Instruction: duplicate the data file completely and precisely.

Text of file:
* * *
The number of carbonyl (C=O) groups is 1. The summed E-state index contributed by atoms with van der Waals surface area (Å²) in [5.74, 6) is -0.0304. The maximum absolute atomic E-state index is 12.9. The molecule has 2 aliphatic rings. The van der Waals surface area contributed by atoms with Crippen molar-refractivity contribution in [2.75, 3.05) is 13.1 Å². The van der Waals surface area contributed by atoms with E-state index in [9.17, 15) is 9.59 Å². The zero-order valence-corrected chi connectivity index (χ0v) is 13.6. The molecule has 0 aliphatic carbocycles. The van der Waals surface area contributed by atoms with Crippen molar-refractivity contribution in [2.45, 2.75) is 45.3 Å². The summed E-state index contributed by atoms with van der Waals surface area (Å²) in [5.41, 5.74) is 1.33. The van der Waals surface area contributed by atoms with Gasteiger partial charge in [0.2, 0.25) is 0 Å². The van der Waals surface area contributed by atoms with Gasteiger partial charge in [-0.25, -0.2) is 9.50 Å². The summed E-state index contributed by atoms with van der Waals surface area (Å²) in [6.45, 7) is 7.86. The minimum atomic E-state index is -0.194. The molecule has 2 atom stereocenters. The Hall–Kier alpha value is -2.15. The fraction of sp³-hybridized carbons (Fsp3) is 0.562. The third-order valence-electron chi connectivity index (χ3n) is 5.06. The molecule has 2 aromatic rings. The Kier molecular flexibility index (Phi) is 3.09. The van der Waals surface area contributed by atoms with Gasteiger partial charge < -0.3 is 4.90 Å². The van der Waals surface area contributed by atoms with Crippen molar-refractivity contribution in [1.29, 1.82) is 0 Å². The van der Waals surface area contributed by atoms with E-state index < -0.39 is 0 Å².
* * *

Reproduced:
The number of carbonyl (C=O) groups is 1. The summed E-state index contributed by atoms with van der Waals surface area (Å²) in [5.74, 6) is -0.0304. The maximum absolute atomic E-state index is 12.9. The molecule has 2 aliphatic rings. The van der Waals surface area contributed by atoms with Crippen molar-refractivity contribution in [2.75, 3.05) is 13.1 Å². The van der Waals surface area contributed by atoms with E-state index in [9.17, 15) is 9.59 Å². The zero-order valence-corrected chi connectivity index (χ0v) is 13.6. The molecule has 0 aliphatic carbocycles. The van der Waals surface area contributed by atoms with Crippen molar-refractivity contribution in [2.45, 2.75) is 45.3 Å². The summed E-state index contributed by atoms with van der Waals surface area (Å²) in [5.41, 5.74) is 1.33. The van der Waals surface area contributed by atoms with Gasteiger partial charge in [0.2, 0.25) is 0 Å². The van der Waals surface area contributed by atoms with Gasteiger partial charge in [-0.25, -0.2) is 9.50 Å². The summed E-state index contributed by atoms with van der Waals surface area (Å²) in [6.45, 7) is 7.86. The minimum atomic E-state index is -0.194. The molecule has 2 atom stereocenters. The Hall–Kier alpha value is -2.15. The fraction of sp³-hybridized carbons (Fsp3) is 0.562. The third-order valence-electron chi connectivity index (χ3n) is 5.06. The molecule has 2 aromatic rings. The Kier molecular flexibility index (Phi) is 3.09. The van der Waals surface area contributed by atoms with Gasteiger partial charge < -0.3 is 4.90 Å². The van der Waals surface area contributed by atoms with Crippen molar-refractivity contribution in [1.29, 1.82) is 0 Å². The van der Waals surface area contributed by atoms with E-state index < -0.39 is 0 Å².